Libertia paniculata, Branching grass-flag
Libertia is a genus of about 12 species, two of which occur in Australia.
Libertia paniculata is widespread in rainforest and wet open forest on coast and adjacent ranges from south-east Queensland to eastern Victoria. The other Australian species is Libertia pulchella. They are both perennial herbs with grass-like leaves arising from an underground rhizome.
I always have a few Libertia paniculata growing in my garden as they are a great small plant, with grass like leaves, growing to about 50cms long and bearing delicate white flowers on slender stems in spring.
They grow in most soils but flower best, in a semi shaded position where they do not dry out. In my northern Sydney’s suburbs garden, I position them where I grow my ferns and other plants that do not like too much direct sun. I do not grow and perhaps I should, the other Australian species -- Libertia pulchella which has shorter leaves but longer flower stems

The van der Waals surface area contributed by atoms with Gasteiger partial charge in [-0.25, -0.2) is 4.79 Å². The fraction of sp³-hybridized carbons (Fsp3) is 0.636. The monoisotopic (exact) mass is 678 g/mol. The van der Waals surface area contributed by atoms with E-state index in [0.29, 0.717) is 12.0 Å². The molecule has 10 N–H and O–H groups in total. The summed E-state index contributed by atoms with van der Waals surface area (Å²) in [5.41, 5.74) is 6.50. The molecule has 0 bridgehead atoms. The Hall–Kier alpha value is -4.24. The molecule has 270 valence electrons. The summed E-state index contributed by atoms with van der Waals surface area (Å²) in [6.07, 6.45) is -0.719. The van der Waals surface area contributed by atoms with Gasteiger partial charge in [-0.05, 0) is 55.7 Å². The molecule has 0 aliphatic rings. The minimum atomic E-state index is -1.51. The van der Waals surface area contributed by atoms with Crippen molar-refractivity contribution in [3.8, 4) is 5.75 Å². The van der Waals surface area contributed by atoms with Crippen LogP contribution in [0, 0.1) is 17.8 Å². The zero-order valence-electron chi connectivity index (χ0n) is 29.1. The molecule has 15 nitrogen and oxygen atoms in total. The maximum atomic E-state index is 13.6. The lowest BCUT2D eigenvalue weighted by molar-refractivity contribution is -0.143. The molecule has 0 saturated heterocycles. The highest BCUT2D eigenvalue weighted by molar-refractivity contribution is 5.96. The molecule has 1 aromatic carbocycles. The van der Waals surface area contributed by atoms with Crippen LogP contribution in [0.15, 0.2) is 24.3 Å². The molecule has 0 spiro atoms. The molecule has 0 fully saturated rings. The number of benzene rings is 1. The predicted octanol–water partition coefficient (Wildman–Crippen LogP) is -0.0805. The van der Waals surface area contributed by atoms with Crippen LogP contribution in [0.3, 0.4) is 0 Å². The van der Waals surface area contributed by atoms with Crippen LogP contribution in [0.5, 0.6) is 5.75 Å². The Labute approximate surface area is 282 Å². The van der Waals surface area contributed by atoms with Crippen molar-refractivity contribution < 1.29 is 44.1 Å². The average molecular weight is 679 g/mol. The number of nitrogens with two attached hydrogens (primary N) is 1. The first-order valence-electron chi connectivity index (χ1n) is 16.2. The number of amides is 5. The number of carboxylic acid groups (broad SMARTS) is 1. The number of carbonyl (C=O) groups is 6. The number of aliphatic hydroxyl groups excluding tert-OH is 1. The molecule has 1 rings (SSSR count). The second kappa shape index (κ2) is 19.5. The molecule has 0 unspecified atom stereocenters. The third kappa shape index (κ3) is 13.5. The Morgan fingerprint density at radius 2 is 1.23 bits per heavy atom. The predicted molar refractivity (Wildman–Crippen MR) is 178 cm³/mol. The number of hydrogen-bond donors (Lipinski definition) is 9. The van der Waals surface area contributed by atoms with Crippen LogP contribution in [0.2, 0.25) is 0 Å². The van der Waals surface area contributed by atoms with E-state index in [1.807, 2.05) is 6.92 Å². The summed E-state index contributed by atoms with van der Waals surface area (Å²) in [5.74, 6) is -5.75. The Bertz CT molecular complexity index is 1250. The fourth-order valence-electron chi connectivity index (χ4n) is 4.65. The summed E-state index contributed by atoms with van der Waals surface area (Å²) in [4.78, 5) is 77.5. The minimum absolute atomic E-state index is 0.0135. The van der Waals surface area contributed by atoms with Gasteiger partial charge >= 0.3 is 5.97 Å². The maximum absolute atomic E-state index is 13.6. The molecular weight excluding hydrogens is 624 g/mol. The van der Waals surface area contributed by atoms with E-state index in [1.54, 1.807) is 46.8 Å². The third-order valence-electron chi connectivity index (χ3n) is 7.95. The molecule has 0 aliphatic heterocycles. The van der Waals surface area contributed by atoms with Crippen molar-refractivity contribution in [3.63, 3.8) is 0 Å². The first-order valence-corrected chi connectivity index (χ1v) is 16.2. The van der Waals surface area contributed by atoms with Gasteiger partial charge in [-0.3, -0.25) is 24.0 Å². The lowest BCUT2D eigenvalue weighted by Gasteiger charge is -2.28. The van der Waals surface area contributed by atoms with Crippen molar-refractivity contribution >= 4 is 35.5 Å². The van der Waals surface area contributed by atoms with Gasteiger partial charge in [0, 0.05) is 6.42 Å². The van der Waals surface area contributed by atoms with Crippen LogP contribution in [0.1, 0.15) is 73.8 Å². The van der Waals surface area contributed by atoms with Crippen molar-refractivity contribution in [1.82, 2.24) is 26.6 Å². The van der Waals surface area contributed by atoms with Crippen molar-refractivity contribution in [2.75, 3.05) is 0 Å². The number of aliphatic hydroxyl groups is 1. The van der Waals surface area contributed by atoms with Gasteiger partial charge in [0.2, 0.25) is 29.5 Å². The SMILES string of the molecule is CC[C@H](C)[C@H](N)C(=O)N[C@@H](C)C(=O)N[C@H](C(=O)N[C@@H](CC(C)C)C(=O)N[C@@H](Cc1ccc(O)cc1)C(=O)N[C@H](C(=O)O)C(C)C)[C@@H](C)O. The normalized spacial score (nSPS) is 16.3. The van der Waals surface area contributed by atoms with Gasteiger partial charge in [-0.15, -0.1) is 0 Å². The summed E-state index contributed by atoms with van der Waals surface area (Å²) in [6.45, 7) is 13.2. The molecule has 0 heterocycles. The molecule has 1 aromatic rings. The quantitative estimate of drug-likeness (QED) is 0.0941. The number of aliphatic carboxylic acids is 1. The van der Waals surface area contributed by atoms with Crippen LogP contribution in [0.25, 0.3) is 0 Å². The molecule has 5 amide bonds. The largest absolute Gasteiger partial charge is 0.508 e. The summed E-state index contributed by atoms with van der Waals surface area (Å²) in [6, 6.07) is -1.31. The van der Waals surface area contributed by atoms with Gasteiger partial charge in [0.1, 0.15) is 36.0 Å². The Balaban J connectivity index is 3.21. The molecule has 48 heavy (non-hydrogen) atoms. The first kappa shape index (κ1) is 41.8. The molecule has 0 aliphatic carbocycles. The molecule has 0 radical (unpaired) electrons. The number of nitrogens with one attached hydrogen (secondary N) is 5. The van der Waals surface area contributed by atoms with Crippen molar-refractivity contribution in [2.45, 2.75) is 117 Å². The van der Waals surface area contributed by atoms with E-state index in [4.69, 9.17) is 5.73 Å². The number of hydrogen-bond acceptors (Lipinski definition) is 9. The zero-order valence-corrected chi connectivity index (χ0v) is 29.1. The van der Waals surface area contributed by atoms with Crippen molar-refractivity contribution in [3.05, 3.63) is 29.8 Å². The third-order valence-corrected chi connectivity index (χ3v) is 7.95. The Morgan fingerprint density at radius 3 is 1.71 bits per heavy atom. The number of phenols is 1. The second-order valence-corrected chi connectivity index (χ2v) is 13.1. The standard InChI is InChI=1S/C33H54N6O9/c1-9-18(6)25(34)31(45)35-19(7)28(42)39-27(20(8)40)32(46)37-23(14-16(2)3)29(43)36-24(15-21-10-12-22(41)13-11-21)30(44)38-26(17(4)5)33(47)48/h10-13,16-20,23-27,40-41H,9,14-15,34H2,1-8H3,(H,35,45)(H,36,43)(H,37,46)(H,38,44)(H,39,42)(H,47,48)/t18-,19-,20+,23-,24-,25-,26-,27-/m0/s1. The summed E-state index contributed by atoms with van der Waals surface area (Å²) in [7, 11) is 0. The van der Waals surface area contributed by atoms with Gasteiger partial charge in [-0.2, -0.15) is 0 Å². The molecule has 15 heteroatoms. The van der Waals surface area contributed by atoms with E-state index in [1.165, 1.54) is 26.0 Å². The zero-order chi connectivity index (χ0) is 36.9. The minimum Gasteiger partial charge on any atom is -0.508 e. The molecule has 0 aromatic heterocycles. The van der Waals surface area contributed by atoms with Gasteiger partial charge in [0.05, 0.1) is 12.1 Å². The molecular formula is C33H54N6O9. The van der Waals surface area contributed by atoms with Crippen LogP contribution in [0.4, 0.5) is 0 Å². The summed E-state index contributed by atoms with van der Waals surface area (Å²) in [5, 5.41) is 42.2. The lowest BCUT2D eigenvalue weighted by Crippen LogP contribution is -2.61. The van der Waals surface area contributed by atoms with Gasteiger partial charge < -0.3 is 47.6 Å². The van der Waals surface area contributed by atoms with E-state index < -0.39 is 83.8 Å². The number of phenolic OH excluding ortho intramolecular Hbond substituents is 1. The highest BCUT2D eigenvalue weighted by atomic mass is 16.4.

Propagation is relatively easy from seed, which does not require any special pre-treatment, but may be slow to germinate.
Maintenance: After flowering, I cut the foliage back hard, this encourages fresh new growth and also removes any old flowering stems and seed heads which can make the plant look a bit ‘scrappy’ if left on the plant.
Libertia; named after Anne-Marie Libert, (1782 to 1865) a Belgian botanist and self-taught mycologist who studied mosses, lichens and their unassuming relatives.
paniculata; From Latin panicula, a tuft or panicle and the suffix atus, possessing, referring to the much-branched flowering stems of the species.